Have you ever wondered what a galaxy is? Or what was the Big Bang? Is it possible that life might exist on other planets? These are some of the big questions that researchers from our Institute of Cosmology and Gravitation are trying to answer. Astronomers take the laws of physics that work here on Earth, and use them to understand more about stars, galaxies and even the entire Universe
On this page, take part in a range of interactive activities, including:
- Learn about Spectroscopy and make your own Spectroscope using just a CD and some cardboard
- Discover all about light absorption and have a go at matching some elements to create light spectra
- Test your knowledge as you go with short quizzes
ICG - Introduction to Cosmology
Staff from the Institute of Cosmology and Gravitation, introduce the taster session for the Virtual Summer School.
Light and spectra
Learn more about the visible light spectrum, refraction and diffraction in the video below - and then test your knowledge in a short quiz and have a go at making your own light spectroscope at home!
ICG - Light and Spectra
This short video provides an overview of the light spectrum and how you can make your own light scope at home.
Before you move on, test your knowledge from the video above by answering these multiple choice questions on light and spectra.
Make your own Spectroscope
As explained in the video above, a spectroscope is a device that splits up light into its different components so that you can see the spectrum.
There are a few different ways that you can make a basic spectroscope using a CD and items you have around the house - an empty cereal box, a kitchen roll tube or a piece of dark paper or card.
We think one of the easiest ways to do this is with an empty cereal box. Following the instructions you can download from your Virtual Attendee Hub, you should end up with something that looks a bit like this (don’t worry if it doesn’t look exactly like this, experiment with a design that works best for you!)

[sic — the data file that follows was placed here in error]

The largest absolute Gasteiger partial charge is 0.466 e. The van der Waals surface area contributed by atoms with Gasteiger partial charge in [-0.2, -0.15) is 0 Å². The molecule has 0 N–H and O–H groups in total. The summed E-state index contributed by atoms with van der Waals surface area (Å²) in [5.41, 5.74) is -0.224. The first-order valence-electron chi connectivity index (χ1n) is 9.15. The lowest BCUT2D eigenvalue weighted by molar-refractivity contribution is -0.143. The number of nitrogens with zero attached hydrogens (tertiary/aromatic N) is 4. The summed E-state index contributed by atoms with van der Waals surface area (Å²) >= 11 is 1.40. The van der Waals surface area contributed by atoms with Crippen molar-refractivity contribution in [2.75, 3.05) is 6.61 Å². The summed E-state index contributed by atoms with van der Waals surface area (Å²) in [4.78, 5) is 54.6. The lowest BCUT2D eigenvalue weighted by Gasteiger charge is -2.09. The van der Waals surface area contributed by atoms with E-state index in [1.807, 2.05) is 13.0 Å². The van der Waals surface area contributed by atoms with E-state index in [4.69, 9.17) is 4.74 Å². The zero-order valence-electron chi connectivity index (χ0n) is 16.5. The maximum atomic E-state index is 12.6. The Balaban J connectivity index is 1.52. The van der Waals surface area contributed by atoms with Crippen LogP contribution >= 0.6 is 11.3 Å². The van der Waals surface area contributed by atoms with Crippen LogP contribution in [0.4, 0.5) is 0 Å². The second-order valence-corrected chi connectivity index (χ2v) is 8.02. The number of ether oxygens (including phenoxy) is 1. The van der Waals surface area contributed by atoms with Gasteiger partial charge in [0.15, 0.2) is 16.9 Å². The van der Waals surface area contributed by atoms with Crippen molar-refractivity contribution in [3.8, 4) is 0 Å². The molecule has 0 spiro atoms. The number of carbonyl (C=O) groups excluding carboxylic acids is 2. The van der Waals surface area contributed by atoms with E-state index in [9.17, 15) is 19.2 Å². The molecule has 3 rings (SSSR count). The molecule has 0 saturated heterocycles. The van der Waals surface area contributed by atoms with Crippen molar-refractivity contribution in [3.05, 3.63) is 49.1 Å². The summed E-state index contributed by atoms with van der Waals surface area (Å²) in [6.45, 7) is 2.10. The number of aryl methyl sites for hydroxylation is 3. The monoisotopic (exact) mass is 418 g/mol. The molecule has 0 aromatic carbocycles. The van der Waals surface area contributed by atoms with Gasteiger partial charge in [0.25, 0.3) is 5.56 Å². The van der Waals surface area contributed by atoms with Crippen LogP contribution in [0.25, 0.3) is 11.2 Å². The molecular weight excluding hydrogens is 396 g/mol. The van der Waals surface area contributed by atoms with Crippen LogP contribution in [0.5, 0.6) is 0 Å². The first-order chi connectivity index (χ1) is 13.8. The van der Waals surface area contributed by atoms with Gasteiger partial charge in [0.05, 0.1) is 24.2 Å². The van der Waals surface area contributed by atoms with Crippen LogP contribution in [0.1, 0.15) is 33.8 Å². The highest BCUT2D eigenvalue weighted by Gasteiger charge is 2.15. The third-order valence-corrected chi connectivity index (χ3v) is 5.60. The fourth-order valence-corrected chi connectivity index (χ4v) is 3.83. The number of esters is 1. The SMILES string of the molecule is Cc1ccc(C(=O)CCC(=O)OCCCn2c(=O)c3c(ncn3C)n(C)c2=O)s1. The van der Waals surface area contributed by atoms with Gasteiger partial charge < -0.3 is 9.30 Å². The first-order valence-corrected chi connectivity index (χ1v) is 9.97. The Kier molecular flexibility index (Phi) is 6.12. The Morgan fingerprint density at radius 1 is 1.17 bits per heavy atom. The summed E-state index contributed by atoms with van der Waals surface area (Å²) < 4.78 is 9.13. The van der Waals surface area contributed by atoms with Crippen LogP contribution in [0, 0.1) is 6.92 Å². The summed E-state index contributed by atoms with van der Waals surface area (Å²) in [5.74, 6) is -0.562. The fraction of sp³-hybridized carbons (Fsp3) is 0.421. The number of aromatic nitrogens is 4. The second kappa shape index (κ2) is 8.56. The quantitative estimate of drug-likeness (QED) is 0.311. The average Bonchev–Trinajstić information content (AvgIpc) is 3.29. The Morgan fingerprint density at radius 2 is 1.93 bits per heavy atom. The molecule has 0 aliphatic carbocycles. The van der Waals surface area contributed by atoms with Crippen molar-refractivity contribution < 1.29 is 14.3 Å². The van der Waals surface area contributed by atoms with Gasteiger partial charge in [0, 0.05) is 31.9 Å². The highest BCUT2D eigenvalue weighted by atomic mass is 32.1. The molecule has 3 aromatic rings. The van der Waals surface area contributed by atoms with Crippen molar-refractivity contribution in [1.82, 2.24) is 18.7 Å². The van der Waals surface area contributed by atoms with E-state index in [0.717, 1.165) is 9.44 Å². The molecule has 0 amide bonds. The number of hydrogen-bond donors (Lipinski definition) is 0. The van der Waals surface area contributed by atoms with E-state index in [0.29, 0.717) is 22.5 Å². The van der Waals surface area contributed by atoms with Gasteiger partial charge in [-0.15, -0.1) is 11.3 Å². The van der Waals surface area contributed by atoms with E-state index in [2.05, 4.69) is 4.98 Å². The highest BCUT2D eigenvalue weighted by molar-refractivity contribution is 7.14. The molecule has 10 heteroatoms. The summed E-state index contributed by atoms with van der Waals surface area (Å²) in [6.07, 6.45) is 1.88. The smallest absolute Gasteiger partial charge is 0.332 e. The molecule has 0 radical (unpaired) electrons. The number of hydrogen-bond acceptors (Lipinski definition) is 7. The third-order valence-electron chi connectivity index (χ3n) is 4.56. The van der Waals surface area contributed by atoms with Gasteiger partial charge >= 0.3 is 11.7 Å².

Using your CD spectroscope to view spectra
Once you’ve made your CD spectroscope then you’re ready to see some spectra! Point the slit at a source of light and look through the viewing hole. You should see a spectrum. You might need to experiment with how far in the CD is, and the width of the slit to make your CD spectroscope work well.
Take a look at different light sources around you, here’s some examples:
- different light bulbs
- a candle
- a TV (switched on!)
- a streetlight.
Make sure you don’t point the slit at the Sun (you could permanently damage your eyesight), but instead you can look at a piece of white paper outside during daylight. How many different spectra can you see?
You can use your smartphone to take photos of the spectra through your spectroscope. Hold the phone camera lens up to the viewing hole and take a photo. You might need to make the hole a bit better for the camera to work well.
Share your work
Share your spectra photography skills with us by scanning the QR code and uploading your photos!
Spectra in astronomy
In a similar way to how you'll have seen different spectra from different light sources, different objects in space have different spectra as well. This is usually to do with the chemical elements that they are made from.
This next video explains more about why we see different spectra and how they are used by Astronomers to identify whether there may be life on other planets or asteroids in space.
ICG - Using Spectra in Astronomy
Dr Jen Gupta demonstrates how Spectra is used in Astronomy, and asks how it can be used to determine the likelihood of life on distant planets.
Absorption spectra activity
We’ve provided the absorption spectra for two planets and the emission spectra for some known elements. Can you work out which planet is most likely to harbour life, based on the elements that are present?
Hint: Think about which elements are present in the earth's atmosphere as this is the only place we know life exists for certain.
Learn how ICG researchers are using spectra to understand the Universe
In the previous activity you’ve seen just one of the many ways that astronomers can use spectra to study distant objects and learn more about the Universe. Here are just some of the other ways that researchers at our Institute of Cosmology and Gravitation are using spectra in their work.